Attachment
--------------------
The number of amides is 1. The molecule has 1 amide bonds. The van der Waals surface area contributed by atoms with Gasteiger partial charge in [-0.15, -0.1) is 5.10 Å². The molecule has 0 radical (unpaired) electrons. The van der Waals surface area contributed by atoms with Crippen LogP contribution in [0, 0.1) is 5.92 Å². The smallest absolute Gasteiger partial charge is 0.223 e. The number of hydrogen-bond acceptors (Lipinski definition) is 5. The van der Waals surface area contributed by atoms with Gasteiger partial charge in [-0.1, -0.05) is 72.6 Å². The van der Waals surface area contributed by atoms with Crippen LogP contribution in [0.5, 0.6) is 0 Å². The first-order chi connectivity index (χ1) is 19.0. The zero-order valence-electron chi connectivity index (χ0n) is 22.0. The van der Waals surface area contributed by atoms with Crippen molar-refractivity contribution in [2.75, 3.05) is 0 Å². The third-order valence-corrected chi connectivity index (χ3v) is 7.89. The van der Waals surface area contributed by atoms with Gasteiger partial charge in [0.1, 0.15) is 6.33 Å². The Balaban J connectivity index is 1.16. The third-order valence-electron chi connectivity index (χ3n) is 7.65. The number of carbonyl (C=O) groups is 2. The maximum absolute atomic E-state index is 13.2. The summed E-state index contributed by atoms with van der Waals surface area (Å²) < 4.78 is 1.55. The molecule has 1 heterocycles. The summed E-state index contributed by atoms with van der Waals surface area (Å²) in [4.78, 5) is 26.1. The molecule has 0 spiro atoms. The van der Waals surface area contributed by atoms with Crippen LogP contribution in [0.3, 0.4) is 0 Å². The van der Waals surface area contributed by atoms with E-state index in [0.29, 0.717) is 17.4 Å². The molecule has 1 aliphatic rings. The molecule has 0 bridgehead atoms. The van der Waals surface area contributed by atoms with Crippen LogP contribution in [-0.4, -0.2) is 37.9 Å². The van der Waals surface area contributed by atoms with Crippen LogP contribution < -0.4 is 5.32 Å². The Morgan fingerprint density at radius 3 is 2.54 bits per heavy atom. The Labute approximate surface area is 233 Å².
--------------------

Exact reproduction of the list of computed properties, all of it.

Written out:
The number of amides is 1. The molecule has 1 amide bonds. The van der Waals surface area contributed by atoms with Gasteiger partial charge in [-0.15, -0.1) is 5.10 Å². The molecule has 0 radical (unpaired) electrons. The van der Waals surface area contributed by atoms with Crippen LogP contribution in [0, 0.1) is 5.92 Å². The smallest absolute Gasteiger partial charge is 0.223 e. The number of hydrogen-bond acceptors (Lipinski definition) is 5. The van der Waals surface area contributed by atoms with Gasteiger partial charge in [-0.1, -0.05) is 72.6 Å². The van der Waals surface area contributed by atoms with Crippen LogP contribution in [0.5, 0.6) is 0 Å². The first-order chi connectivity index (χ1) is 19.0. The zero-order valence-electron chi connectivity index (χ0n) is 22.0. The van der Waals surface area contributed by atoms with Crippen molar-refractivity contribution in [2.75, 3.05) is 0 Å². The third-order valence-corrected chi connectivity index (χ3v) is 7.89. The van der Waals surface area contributed by atoms with Gasteiger partial charge in [0.1, 0.15) is 6.33 Å². The Balaban J connectivity index is 1.16. The third-order valence-electron chi connectivity index (χ3n) is 7.65. The number of carbonyl (C=O) groups is 2. The maximum absolute atomic E-state index is 13.2. The summed E-state index contributed by atoms with van der Waals surface area (Å²) < 4.78 is 1.55. The molecule has 1 heterocycles. The summed E-state index contributed by atoms with van der Waals surface area (Å²) in [4.78, 5) is 26.1. The molecule has 0 spiro atoms. The van der Waals surface area contributed by atoms with Crippen LogP contribution in [0.3, 0.4) is 0 Å². The van der Waals surface area contributed by atoms with E-state index in [0.29, 0.717) is 17.4 Å². The molecule has 1 aliphatic rings. The molecule has 0 bridgehead atoms. The van der Waals surface area contributed by atoms with Crippen LogP contribution in [-0.4, -0.2) is 37.9 Å². The van der Waals surface area contributed by atoms with Crippen LogP contribution < -0.4 is 5.32 Å². The Morgan fingerprint density at radius 3 is 2.54 bits per heavy atom. The Labute approximate surface area is 233 Å².